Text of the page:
Format: eBook (384 pp.)                 Publisher: HQ Digital
Published: 2nd October 2017         Genre: Historical Fiction

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Interview: Allie Burns, author of The Lido Girls

Without giving too much away, can you tell me a bit about The Lido Girls?

The Lido Girls is a heart-warming story of friendship set in the interwar years. Natalie gets caught up in a scandal at her prestigious physical education college and loses her job as a PE teacher. She goes to the coast with her best friend Delphi and when she takes on the Lido Girls she has high hopes for a fresh start. But first Natalie must find the courage to face up to her own fears and realise what she truly wants in life.

Where did you get the idea for the book?

I had some lessons to overcome my fear of going underwater and before I knew it I was swimming all of the time and reading anything and everything about swimming. There was one book, Waterlog by Roger Deakin, that had a section on lidos in Britain in the 1920s and 30s and there was just something about that period and the heyday of the British seaside resort that really captured my imagination.

The Lido Girls is set between the wars. What were the challenges in creating an authentic picture of life in that period?

There was a real divide between the rich and poor at the time. My main characters are middle class and comfortably off so I wanted to get across that whilst parts of the country were strolling along the promenade and cutting loose in the dance halls, in other parts of the country people were experiencing poverty and high unemployment.

How did you approach the research for the book? Do you enjoy the process of research?

This was the first time I’d written historical fiction, or carried out a research project, and so I think I got carried away and probably did more research than I actually needed to do. I read and learned so much that didn’t make it into the book, but I was fine with that because I was fascinated by so much about the era .

I visited quite a few museums and archives and I found talking to the volunteer historians the most rewarding aspect of the research because they were so passionate and knowledgeable about their specialist areas.

If The Lido Girls was to be made into a film, who would you love to see play Natalie and Delphi?

I tried to imagine who could play Natalie and Delphi in a film while I was writing the novel and I really struggled. The closest I could manage was a younger Cate Blanchett for Delphi, but I really couldn’t think who could play Natalie. Instead, for my inspiration, I cut out some photos from old magazines of two women who looked close to how I’d imagined them to look.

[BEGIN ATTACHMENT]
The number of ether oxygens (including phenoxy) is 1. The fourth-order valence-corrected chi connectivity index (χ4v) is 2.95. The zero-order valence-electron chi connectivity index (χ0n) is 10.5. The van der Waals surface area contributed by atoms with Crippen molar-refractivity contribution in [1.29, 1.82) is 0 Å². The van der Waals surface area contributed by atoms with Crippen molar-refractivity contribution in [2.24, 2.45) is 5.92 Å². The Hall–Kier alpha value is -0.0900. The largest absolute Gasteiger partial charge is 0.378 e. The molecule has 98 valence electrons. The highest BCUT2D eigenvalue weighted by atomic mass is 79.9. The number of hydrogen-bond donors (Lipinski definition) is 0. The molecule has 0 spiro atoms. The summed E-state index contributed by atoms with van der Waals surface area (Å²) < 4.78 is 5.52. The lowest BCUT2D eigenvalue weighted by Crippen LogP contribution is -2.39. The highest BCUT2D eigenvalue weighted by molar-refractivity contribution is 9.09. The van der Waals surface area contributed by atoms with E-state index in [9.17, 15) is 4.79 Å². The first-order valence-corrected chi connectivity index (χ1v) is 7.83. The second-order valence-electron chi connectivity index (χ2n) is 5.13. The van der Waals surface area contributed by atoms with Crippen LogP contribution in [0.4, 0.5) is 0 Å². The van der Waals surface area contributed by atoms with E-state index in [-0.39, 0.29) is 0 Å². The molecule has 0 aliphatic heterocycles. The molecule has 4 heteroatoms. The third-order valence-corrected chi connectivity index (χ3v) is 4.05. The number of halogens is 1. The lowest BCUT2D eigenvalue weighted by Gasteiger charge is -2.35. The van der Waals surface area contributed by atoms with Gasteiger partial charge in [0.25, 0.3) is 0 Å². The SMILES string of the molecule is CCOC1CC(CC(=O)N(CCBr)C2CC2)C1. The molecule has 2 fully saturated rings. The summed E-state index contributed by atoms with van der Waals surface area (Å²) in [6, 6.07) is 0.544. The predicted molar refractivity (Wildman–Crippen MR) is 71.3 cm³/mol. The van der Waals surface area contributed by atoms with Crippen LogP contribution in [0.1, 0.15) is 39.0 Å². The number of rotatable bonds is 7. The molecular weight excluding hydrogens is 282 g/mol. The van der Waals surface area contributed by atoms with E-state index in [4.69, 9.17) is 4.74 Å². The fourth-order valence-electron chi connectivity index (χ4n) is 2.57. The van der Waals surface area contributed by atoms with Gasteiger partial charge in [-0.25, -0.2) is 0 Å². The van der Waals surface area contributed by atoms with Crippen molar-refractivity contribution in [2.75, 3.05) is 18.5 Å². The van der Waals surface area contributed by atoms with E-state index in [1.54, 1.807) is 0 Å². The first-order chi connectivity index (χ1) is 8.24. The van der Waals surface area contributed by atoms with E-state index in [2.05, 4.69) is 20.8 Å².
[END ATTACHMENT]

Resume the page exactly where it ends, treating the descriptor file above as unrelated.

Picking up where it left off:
Do you have a special place to write or any writing rituals?

I have a desk, but I tend to move around the house while I write. The dents in the sofa are probably a big clue as to where I do most of my writing. If the weather is nice I like to write in the garden, but the glare from the screen makes it quite hard to see what I’m writing. In terms of rituals, the only one I have is that I need to write in silence because I get too distracted by background noise.

Have you always wanted to be a writer?

I don’t think I ever really believed I could become an author and so for a long time I enjoyed writing just for the sake of writing. When I did decide to take it seriously and try to write a novel I spent quite a long time going on courses and improving my craft and then even more time making false starts with novels. It was worth persevering and ignoring the pessimist on my shoulder though.

Which other writers do you admire?

I really enjoy Lionel Shriver’s stories, characters and prose and I love the way she’s her own person and does and says what she likes. I’m also a huge fan of Anne Tyler – I love the relationship dynamics she creates.

What are you working on next?

I am currently working on my second book which is due out with HQ Digital next August. It’s also an interwar years novel, set at the close of World War 1. This was such a difficult time for the country, and for many women who suddenly lost their new-found freedoms and jobs to make way for the returning men.

Finally, if you had to sum up The Lido Girls in three words, what would they be?

Uplifting, friendship, fitness.

Allie BurnsAbout the Author

Allie lives in Kent with her family and two tortoises.

When she’s not writing for business or penning her Women’s Historical Fiction, Allie enjoys swimming and yoga. She has an MA in Professional Writing from Falmouth University and The Lido Girls is her debut novel.

She is currently working on a second interwar years novel, which is due for publication in the summer of 2018.

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The Lido Girls Schedule Graphic